Sleep Studies Sleep Studies
Sleep studies, also called polysomnography, are painless tests that measure how well you sleep and how your body responds to sleep problems. They are also used to help your doctor diagnose sleep disorders.
The most common type of sleep studies record brain waves and monitor your heart rate, breathing, and the oxygen level in your blood during a full night of sleep.
Other ways to study your sleep include:
- Multiple sleep latency tests measure how quickly you fall asleep during a series of daytime naps and use sensors to record your brain activity and eye movements.
- A daytime maintenance of wakefulness test measures your ability to stay awake and alert.
- Activity monitors help doctors see how much you sleep and how well you sleep. They are worn at home for several days or sometimes weeks.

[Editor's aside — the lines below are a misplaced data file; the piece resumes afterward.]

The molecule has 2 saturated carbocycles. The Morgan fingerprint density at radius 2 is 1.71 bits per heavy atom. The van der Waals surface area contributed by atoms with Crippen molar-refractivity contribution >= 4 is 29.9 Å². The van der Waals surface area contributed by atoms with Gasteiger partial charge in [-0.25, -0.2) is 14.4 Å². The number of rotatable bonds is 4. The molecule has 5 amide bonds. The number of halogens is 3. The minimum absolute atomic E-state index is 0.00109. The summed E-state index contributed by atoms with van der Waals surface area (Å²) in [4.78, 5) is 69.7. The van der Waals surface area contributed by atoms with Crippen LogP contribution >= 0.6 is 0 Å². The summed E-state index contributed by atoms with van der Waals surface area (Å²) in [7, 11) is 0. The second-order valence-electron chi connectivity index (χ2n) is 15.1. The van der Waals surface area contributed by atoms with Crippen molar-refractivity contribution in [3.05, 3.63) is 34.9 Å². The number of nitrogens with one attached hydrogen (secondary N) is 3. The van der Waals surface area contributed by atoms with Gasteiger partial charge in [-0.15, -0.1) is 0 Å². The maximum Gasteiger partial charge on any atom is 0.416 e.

Sleep tests can help your doctor diagnose sleep-related breathing disorders such as sleep apnea, sleep-related seizure disorders, sleep-related movement disorders, and sleep disorders that cause extreme daytime tiredness such as narcolepsy. Doctors also may use sleep tests to help diagnose or rule out restless legs syndrome.
Your doctor will determine whether you need your sleep test at a sleep center or if you can do it at home with a portable device. Sleep tests at a sleep center usually last overnight. Removable sensors will be placed on your scalp, face, eyelids, chest, limbs, and a finger. These sensors record your brain waves, heart rate, breathing effort and rate, oxygen levels, and muscle movements before, during, and after sleep. There is a small risk of irritation from the sensors, but this will go away after they are removed.
Your doctor will review your sleep test results and develop a treatment plan for any diagnosed sleep disorder. Untreated sleep disorders can raise your risk of heart failure, high blood pressure, stroke, diabetes, and depression. Sleep disorders also have been linked to an increased risk for injury and car accidents.